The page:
The cheapest replacement for the stock JJ that I can think of. A mere $15 on eBay will gain you a considerable upgrade in lower-bass control. Overall sound is leaner than the JJ and not very euphonic at all. To my understanding, these are current production tubes made in Russia. I find them quite capable, but far from my favourite pairing for the IHA-1.

Mullard GZ34 Reissue

These are current production tubes based on the legendary Mullard black-base tubes made in Blackburn way back in the day. The difference is that these are made in Russia by, allegedly, Electro-Harmonix – who purchased the original machinery from the UK factory. Considerably cheaper than the original tubes, I had hopes that these would match them. However, that wasn’t the case. These sound more like the Electro-Harmonix 5U4GB than original Mullard GZ34 black-base tubes. Lean and a bit etched in the treble, these do not sound stereotypically “tubey” at all. Detail retrieval and bass control is similar to the cheaper Electro-Harmonix 5U4GB as well. A headscratcher, this one.

Telefunken GZ34 Black-Base (Not Fat Base)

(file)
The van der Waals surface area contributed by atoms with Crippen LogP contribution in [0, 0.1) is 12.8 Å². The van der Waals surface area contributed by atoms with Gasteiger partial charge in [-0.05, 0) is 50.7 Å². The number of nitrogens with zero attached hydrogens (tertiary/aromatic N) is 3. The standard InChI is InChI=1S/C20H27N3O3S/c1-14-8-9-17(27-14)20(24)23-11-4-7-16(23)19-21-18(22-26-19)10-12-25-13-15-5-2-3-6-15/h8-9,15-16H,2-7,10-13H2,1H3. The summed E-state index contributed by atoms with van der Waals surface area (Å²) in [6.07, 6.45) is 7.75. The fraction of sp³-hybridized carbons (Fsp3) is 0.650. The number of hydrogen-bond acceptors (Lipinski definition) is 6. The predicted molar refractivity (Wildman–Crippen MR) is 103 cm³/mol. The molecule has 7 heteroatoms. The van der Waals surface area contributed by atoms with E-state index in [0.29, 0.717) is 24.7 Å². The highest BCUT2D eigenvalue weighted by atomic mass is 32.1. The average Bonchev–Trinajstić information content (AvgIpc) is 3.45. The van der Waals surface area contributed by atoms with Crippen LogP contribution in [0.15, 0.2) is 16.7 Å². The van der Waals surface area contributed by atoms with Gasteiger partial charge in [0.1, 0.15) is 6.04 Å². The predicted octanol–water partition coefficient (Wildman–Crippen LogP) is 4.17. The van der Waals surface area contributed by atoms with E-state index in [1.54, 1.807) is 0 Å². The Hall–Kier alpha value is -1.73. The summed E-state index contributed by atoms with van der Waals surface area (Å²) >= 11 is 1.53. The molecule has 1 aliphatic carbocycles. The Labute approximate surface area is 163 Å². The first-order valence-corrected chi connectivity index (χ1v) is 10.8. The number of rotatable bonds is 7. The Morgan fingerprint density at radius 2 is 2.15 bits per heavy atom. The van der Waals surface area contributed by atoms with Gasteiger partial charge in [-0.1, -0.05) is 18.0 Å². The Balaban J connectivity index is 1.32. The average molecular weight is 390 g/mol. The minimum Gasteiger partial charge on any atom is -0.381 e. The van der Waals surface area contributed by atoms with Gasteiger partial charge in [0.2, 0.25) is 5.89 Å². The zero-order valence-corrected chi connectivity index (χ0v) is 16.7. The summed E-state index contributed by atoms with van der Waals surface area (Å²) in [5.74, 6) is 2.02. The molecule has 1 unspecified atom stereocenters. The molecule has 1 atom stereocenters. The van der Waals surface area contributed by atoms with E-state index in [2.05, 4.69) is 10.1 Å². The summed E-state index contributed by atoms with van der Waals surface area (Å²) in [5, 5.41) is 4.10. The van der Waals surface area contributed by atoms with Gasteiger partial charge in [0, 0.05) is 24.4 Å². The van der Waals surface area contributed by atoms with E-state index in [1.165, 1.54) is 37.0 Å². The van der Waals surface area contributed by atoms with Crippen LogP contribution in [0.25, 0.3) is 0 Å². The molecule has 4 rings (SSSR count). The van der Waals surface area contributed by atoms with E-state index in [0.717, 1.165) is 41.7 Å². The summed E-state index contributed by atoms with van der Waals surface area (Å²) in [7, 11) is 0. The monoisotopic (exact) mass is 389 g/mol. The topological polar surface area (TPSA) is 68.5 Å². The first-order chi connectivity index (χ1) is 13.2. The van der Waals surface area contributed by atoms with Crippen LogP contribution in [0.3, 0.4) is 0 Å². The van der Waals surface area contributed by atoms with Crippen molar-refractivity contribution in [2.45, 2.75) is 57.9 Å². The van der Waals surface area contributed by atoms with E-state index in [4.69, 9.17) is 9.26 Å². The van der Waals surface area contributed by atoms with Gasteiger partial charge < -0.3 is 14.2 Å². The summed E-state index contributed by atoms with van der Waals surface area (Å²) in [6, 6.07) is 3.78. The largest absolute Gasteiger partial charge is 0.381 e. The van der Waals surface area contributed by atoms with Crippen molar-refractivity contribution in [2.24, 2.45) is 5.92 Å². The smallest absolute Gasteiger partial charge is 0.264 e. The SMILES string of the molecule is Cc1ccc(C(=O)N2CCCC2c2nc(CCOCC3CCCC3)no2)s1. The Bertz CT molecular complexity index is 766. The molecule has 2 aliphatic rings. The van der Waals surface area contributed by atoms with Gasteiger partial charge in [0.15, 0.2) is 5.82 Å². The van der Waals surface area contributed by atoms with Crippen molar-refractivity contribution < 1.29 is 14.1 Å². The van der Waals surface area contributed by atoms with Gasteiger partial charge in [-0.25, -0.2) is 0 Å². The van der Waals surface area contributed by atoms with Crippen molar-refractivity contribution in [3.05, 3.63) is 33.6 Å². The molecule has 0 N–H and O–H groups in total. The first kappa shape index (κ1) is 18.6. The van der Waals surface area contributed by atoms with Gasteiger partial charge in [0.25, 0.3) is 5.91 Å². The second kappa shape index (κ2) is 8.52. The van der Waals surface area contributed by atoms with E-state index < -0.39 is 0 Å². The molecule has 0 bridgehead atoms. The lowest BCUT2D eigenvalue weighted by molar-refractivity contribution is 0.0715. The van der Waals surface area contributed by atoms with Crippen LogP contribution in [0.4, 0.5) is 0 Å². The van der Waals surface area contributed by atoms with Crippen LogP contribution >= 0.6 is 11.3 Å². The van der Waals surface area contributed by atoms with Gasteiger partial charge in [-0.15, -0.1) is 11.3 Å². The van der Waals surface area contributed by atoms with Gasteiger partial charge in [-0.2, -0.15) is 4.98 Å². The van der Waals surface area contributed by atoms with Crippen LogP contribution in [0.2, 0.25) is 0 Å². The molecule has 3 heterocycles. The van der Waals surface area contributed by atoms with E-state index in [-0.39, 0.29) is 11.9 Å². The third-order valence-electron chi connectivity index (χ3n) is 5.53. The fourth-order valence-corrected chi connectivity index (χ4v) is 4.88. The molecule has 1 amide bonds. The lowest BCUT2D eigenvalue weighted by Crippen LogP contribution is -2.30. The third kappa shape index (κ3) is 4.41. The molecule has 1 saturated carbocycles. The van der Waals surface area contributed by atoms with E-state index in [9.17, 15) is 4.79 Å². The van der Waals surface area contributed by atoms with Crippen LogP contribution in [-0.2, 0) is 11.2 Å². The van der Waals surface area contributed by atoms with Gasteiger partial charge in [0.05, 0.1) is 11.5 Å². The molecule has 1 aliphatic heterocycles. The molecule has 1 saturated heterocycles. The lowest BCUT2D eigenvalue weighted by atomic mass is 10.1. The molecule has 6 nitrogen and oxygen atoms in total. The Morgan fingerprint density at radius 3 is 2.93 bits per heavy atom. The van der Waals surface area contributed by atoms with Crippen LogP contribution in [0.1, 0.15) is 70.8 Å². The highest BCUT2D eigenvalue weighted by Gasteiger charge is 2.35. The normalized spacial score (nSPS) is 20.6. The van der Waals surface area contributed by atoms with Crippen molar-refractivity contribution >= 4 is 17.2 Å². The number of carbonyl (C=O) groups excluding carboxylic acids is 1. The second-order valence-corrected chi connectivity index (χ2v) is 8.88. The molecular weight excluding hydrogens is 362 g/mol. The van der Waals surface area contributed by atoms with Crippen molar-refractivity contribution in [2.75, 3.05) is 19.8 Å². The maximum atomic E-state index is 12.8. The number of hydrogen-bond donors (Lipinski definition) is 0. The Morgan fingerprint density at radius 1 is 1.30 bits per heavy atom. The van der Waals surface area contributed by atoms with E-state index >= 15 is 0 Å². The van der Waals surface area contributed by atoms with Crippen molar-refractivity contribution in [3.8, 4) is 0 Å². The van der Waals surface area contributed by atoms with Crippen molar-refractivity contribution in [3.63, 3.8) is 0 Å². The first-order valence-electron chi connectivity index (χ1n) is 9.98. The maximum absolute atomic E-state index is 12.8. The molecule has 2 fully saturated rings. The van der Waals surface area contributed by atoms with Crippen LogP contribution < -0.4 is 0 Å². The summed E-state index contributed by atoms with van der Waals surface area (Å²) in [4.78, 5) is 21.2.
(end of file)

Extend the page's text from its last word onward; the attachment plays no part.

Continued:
The black-base GZ34 can be found for anywhere between $50-100 and beyond. These are warmer than their reissues, but have a more organic sound that will immediately be appreciated by those chasing “tube” characteristics. They also have ample bass compared to the re-issues, that were a bit lean throughout. Treble is a bit rolled, however, and detail retrieval is more or less equal to 5U4GB variants. Staging is a bit narrow too. Despite the aforementioned “organic” sound, these are possibly some of the most solid-state sounding options you can grab for the IHA-1 due to their very focused presentation that does away with any slightly “romantic” diffuse/ethereal sound that some might expect from tubes.

Philips Metal-Base GZ34

By far the most I’ve spent on tubes, the metal-base GZ34 earns its reputation due to its incredible melding of detail retrieval with a focused sound that somehow still retains a slight etherealness to its signature that makes some genres very satisfying to listen to. There is a slight lingering to the decay, which is an addition to the IHA-1 which doesn’t have such a characteristic by its own nature, that is very romantic sounding without overstaying its welcome. It’s very delicate and effective.